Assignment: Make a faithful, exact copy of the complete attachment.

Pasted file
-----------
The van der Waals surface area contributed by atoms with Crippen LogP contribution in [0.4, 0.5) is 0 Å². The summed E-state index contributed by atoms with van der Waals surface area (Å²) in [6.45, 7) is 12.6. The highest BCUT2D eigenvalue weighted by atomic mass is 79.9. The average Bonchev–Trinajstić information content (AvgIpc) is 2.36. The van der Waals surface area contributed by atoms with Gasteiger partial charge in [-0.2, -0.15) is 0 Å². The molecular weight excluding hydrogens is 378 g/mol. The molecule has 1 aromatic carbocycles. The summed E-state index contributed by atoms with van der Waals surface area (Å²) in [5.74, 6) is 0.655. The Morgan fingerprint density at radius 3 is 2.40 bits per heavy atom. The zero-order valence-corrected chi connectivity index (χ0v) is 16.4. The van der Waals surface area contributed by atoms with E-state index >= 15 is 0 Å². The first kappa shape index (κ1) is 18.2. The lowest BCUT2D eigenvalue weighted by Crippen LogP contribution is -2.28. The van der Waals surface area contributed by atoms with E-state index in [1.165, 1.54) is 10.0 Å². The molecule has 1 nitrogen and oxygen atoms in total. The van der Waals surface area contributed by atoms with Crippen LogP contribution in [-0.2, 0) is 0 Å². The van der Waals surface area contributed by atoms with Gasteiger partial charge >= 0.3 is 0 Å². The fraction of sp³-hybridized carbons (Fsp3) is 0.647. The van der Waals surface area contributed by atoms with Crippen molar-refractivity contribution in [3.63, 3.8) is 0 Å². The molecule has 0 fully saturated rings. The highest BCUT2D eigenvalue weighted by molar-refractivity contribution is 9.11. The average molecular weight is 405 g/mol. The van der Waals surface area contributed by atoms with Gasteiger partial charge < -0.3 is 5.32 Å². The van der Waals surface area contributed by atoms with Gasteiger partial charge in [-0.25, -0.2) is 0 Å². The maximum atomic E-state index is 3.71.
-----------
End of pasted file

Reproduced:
The van der Waals surface area contributed by atoms with Crippen LogP contribution in [0.4, 0.5) is 0 Å². The summed E-state index contributed by atoms with van der Waals surface area (Å²) in [6.45, 7) is 12.6. The highest BCUT2D eigenvalue weighted by atomic mass is 79.9. The average Bonchev–Trinajstić information content (AvgIpc) is 2.36. The van der Waals surface area contributed by atoms with Gasteiger partial charge in [-0.2, -0.15) is 0 Å². The molecular weight excluding hydrogens is 378 g/mol. The molecule has 1 aromatic carbocycles. The summed E-state index contributed by atoms with van der Waals surface area (Å²) in [5.74, 6) is 0.655. The Morgan fingerprint density at radius 3 is 2.40 bits per heavy atom. The zero-order valence-corrected chi connectivity index (χ0v) is 16.4. The van der Waals surface area contributed by atoms with E-state index >= 15 is 0 Å². The first kappa shape index (κ1) is 18.2. The lowest BCUT2D eigenvalue weighted by Crippen LogP contribution is -2.28. The van der Waals surface area contributed by atoms with E-state index in [1.165, 1.54) is 10.0 Å². The molecule has 1 nitrogen and oxygen atoms in total. The van der Waals surface area contributed by atoms with Crippen LogP contribution in [-0.2, 0) is 0 Å². The van der Waals surface area contributed by atoms with Gasteiger partial charge >= 0.3 is 0 Å². The fraction of sp³-hybridized carbons (Fsp3) is 0.647. The van der Waals surface area contributed by atoms with Crippen molar-refractivity contribution in [3.63, 3.8) is 0 Å². The molecule has 0 fully saturated rings. The highest BCUT2D eigenvalue weighted by molar-refractivity contribution is 9.11. The average molecular weight is 405 g/mol. The van der Waals surface area contributed by atoms with Gasteiger partial charge < -0.3 is 5.32 Å². The van der Waals surface area contributed by atoms with Gasteiger partial charge in [-0.25, -0.2) is 0 Å². The maximum atomic E-state index is 3.71.